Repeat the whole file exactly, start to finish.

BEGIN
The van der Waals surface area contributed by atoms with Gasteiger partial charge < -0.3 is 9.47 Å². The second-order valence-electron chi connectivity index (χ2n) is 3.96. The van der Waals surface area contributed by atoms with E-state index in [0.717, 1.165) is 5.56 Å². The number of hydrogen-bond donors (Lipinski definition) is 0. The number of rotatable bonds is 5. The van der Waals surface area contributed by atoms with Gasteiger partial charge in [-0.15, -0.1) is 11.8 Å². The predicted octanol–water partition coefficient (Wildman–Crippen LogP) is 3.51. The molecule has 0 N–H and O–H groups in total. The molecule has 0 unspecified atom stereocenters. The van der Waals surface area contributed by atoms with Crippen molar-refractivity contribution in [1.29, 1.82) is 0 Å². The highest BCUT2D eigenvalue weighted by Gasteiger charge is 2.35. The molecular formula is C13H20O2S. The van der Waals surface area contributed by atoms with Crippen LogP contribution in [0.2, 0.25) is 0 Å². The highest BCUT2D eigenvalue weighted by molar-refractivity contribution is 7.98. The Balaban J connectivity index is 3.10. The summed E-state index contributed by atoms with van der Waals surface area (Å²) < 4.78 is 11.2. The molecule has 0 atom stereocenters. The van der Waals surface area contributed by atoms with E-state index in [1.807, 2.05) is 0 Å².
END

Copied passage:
The van der Waals surface area contributed by atoms with Gasteiger partial charge < -0.3 is 9.47 Å². The second-order valence-electron chi connectivity index (χ2n) is 3.96. The van der Waals surface area contributed by atoms with E-state index in [0.717, 1.165) is 5.56 Å². The number of hydrogen-bond donors (Lipinski definition) is 0. The number of rotatable bonds is 5. The van der Waals surface area contributed by atoms with Gasteiger partial charge in [-0.15, -0.1) is 11.8 Å². The predicted octanol–water partition coefficient (Wildman–Crippen LogP) is 3.51. The molecule has 0 N–H and O–H groups in total. The molecule has 0 unspecified atom stereocenters. The van der Waals surface area contributed by atoms with Crippen molar-refractivity contribution in [1.29, 1.82) is 0 Å². The highest BCUT2D eigenvalue weighted by Gasteiger charge is 2.35. The molecular formula is C13H20O2S. The van der Waals surface area contributed by atoms with Crippen LogP contribution in [0.2, 0.25) is 0 Å². The highest BCUT2D eigenvalue weighted by molar-refractivity contribution is 7.98. The Balaban J connectivity index is 3.10. The summed E-state index contributed by atoms with van der Waals surface area (Å²) < 4.78 is 11.2. The molecule has 0 atom stereocenters. The van der Waals surface area contributed by atoms with E-state index in [1.807, 2.05) is 0 Å².